“A man cannot search either for what he knows or for what he does not know. He cannot search for what he knows — since he knows it, there is no need to search—nor for what he does not know, for he does not know what to look for.” — Socrates, Meno
Echoing Socrates’ paraphrase of Meno, Andrew Coyne wonders out loud what the point of a public inquiry would be into 1,182 — at last count — missing and murdered Aboriginal women and girls. What could we learn that we don’t already know?
I won’t join in the chorus of antipathy which, not surprisingly, has erupted in reaction to his column. But I will suggest that he demonstrates a profound misunderstanding of what, precisely, is being demanded in this case.
His starting point is a recently released document prepared by the RCMP, which contains much useful information, but does not attempt to go much beyond that. We shouldn’t be surprised, for example, that neither the report nor Coyne deploys the term or the concept of settler colonialism, the root cause of First Nations anomie on reserves and in our cities. Nor does it confront the concomitant problem of systemic bias in our police forces, identified as a serious problem in the Picton inquiry. Police violence against FN women and girls isn’t addressed either, again unsurprisingly.
But the report does provide a field of statistics that could prove very useful in that public inquiry that Coyne doesn’t want. And some of the findings appear counter-intuitive, at least to the bien-pensants who have First Nations all figured out — the fact that domestic assault leading to death is significantly less common among Aboriginal populations, for example. There are many forces involved, and a public inquiry with open terms of reference could shed more light on how they interact, combine and clash.
But the main point in all this is what a public inquiry would signify.
We need to go beyond the gut-level, liberal response: that, given the disproportionate numbers of the dead and missing, if the First Nations want an inquiry, they should get one. Certainly it could be a form of catharsis, somewhat more substantial in that respect than Harper’s hollow apology to the victims of residential schools, and that in itself wouldn’t be a bad thing. The hard heads, for their part, will talk about costs, time and resources, but in the light of what has been taken from First Nations after contact — like, most of the country — it’s a drop in the proverbial bucket.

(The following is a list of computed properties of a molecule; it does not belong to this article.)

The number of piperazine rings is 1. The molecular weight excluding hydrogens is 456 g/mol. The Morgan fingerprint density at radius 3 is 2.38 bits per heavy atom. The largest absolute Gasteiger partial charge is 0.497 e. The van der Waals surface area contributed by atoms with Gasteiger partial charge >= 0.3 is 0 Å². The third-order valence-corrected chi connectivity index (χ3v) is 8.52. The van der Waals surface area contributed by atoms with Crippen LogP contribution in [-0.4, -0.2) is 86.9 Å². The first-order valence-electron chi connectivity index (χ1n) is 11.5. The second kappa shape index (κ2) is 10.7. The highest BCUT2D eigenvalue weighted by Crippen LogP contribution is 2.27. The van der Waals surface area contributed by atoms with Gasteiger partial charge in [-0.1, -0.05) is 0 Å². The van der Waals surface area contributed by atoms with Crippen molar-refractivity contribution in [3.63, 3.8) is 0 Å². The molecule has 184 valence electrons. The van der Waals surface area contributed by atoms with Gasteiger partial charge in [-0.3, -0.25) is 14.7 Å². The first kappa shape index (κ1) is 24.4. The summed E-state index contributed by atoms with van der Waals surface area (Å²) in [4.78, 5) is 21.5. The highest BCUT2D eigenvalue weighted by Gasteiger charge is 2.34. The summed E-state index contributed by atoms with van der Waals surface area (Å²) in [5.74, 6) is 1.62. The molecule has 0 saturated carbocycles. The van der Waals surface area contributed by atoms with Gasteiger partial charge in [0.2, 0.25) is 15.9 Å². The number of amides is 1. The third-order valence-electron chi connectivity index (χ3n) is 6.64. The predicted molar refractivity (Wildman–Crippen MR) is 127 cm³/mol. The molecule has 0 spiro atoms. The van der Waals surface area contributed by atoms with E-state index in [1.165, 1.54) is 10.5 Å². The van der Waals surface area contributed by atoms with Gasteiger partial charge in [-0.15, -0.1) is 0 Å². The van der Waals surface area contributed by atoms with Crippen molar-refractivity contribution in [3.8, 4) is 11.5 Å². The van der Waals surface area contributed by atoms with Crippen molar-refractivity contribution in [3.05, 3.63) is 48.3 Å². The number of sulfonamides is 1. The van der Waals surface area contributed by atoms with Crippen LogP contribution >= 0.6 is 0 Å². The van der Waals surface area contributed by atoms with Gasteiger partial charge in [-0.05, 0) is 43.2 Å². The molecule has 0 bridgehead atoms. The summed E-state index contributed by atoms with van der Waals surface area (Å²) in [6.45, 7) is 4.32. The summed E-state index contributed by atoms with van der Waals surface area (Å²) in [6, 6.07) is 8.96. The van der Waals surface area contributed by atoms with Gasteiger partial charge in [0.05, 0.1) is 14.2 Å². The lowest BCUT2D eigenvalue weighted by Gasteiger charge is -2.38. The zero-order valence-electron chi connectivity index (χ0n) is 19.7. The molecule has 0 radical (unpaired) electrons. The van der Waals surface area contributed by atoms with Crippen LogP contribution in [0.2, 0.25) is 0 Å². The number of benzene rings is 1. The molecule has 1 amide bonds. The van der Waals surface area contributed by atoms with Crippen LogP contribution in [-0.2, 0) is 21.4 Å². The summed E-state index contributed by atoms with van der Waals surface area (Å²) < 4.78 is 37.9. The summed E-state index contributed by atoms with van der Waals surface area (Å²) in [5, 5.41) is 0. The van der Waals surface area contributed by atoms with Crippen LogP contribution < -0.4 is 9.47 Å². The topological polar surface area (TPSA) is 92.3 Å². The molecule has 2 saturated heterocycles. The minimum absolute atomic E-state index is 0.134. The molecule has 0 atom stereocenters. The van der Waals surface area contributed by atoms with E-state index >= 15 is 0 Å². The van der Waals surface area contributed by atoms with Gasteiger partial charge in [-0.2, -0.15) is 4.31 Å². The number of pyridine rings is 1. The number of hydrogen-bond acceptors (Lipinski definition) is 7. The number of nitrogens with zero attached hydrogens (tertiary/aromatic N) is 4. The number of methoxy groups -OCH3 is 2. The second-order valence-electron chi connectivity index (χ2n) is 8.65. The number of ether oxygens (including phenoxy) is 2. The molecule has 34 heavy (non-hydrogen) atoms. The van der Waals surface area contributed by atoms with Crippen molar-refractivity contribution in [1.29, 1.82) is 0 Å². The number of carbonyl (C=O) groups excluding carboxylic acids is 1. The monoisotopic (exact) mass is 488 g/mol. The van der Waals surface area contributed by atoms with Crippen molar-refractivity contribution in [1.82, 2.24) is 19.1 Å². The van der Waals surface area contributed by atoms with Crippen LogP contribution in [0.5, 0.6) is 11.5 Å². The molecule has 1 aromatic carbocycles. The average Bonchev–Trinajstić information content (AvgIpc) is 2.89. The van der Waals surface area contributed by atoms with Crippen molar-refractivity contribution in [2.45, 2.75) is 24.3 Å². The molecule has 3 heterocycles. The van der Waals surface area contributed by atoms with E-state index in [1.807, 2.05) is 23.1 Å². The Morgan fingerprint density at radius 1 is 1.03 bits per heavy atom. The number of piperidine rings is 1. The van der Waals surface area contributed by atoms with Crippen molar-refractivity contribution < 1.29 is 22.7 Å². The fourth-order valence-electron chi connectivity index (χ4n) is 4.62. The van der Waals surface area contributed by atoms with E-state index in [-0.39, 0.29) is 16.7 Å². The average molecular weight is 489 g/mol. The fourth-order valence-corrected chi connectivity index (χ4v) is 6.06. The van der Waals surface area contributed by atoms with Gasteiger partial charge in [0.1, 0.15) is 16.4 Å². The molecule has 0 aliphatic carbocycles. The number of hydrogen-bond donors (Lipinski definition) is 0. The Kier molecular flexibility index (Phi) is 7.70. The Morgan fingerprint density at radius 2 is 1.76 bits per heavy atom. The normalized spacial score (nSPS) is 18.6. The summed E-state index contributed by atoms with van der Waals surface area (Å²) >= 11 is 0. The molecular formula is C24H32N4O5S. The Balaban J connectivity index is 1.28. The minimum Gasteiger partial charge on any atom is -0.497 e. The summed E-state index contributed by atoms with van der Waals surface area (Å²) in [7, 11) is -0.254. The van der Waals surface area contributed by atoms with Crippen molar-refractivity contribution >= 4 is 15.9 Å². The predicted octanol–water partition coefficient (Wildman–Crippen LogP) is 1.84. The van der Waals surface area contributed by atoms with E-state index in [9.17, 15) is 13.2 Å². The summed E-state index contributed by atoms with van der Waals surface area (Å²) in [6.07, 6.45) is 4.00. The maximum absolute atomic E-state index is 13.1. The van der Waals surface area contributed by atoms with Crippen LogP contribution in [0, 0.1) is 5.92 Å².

There will be those, then, who support the inquiry, not because they see merit in it, but out of white liberal guilt. There’s much more to all this, however, than a sop to the First Nations to calm uneasy settler consciences. “What is it about this crime in particular that singles it out…for the kind of urgent, crisis-level attention signalled by a public inquiry?” asks Coyne. That’s a fair question, even if he would not stay for an answer. There are two main reasons for the singling-out.
The first is that it a public inquiry would be another important step in a process of nation-to-nation reconciliation — itself urgent and crisis-level — that was initiated by the formal, official recognition of the gross abuses of the residential schools. Facing up to the staggering ethnocidal, even genocidal crimes of the Canadian state against First Nations and Inuit is essential if that process of healing is ever to occur.
The second is that the whole issue is cross-cut by gender, and, in recognizing this, we hold up a mirror to our wider Canadian society. Coyne pooh-poohs this aspect with a “what about the menz” response. In fact he performs spectacular acrobatics in dismissing the figures:
[W]hen compared with non-aboriginal women…aboriginal women now make up more than 20 per cent of all female murder victims, twice the proportion of 30 years ago, and five times their share of the female population. But that’s not because more aboriginal women are being murdered. It’s because fewer non-aboriginal women are.
That one self-destructs in five seconds. But Coyne also note that the homicide rate among FN men is much higher than it is for FN women and girls. “It is not clear why the murders of aboriginal women should merit our special attention and concern, and not the murders of aboriginal men, even if the latter, like men generally, are also disproportionately the perpetrators,” he says.
Obviously we should be concerned about both. But I, for one, am more than a little tired of those who wave away crimes against individual groups on the grounds that other groups are hurting too. There are unique dimensions to violence against women, just as there are against minorities: lynching, for example, has a specific context, and so does sexual assault, in general. It’s not helpful in the least to dissolve these systemic forms of violence into larger, more intractable categories, and to ignore the intersections of gender and “race” that are so clearly at work in the matter at hand.
Coyne concludes: “The broad project of repairing that social destruction should absolutely be among the first of our concerns as a country, with aboriginal people themselves very much taking the lead. It is not evident what contribution another public inquiry would make to that end.”
And yet it is precisely those “aboriginal people” who are taking the lead in demanding an inquiry. They realize, as Coyne fails to, that the very fact of having one constitutes a form of recognition; and that this part of a much wider problem needs to be addressed on its own merits. The inquiry may or may not yield a trove of additional facts, but it would focus our attention, once again placing reconciliation, in all of its undoubted complexity, on the national agenda. Is that not worth doing?